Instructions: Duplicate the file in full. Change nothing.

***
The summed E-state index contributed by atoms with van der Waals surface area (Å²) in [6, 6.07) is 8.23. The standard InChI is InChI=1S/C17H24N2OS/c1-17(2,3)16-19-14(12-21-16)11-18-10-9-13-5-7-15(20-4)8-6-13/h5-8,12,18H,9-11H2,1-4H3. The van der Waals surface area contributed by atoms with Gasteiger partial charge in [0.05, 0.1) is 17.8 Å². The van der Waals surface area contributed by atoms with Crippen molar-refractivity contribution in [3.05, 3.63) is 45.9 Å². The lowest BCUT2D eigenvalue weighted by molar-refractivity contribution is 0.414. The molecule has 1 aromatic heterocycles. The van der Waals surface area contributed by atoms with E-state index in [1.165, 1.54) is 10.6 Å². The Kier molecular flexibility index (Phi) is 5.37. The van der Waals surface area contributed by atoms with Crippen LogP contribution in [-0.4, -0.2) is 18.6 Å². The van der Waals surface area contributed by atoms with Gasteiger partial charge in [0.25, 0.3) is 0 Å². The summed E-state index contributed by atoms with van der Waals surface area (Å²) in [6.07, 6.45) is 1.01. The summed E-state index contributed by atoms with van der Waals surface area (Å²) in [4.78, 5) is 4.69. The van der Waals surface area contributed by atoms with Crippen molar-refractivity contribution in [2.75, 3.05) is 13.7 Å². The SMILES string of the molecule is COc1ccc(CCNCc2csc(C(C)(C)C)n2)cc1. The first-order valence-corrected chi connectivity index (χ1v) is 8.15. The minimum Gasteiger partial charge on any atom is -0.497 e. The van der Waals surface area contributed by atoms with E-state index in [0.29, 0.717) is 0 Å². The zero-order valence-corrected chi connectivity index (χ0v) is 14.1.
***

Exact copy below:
The summed E-state index contributed by atoms with van der Waals surface area (Å²) in [6, 6.07) is 8.23. The standard InChI is InChI=1S/C17H24N2OS/c1-17(2,3)16-19-14(12-21-16)11-18-10-9-13-5-7-15(20-4)8-6-13/h5-8,12,18H,9-11H2,1-4H3. The van der Waals surface area contributed by atoms with Gasteiger partial charge in [0.05, 0.1) is 17.8 Å². The van der Waals surface area contributed by atoms with Crippen molar-refractivity contribution in [3.05, 3.63) is 45.9 Å². The lowest BCUT2D eigenvalue weighted by molar-refractivity contribution is 0.414. The molecule has 1 aromatic heterocycles. The van der Waals surface area contributed by atoms with E-state index in [1.165, 1.54) is 10.6 Å². The Kier molecular flexibility index (Phi) is 5.37. The van der Waals surface area contributed by atoms with Crippen LogP contribution in [-0.4, -0.2) is 18.6 Å². The van der Waals surface area contributed by atoms with Gasteiger partial charge in [0.25, 0.3) is 0 Å². The summed E-state index contributed by atoms with van der Waals surface area (Å²) in [6.07, 6.45) is 1.01. The summed E-state index contributed by atoms with van der Waals surface area (Å²) in [4.78, 5) is 4.69. The van der Waals surface area contributed by atoms with Crippen molar-refractivity contribution in [2.75, 3.05) is 13.7 Å². The SMILES string of the molecule is COc1ccc(CCNCc2csc(C(C)(C)C)n2)cc1. The first-order valence-corrected chi connectivity index (χ1v) is 8.15. The minimum Gasteiger partial charge on any atom is -0.497 e. The van der Waals surface area contributed by atoms with E-state index in [0.29, 0.717) is 0 Å². The zero-order valence-corrected chi connectivity index (χ0v) is 14.1.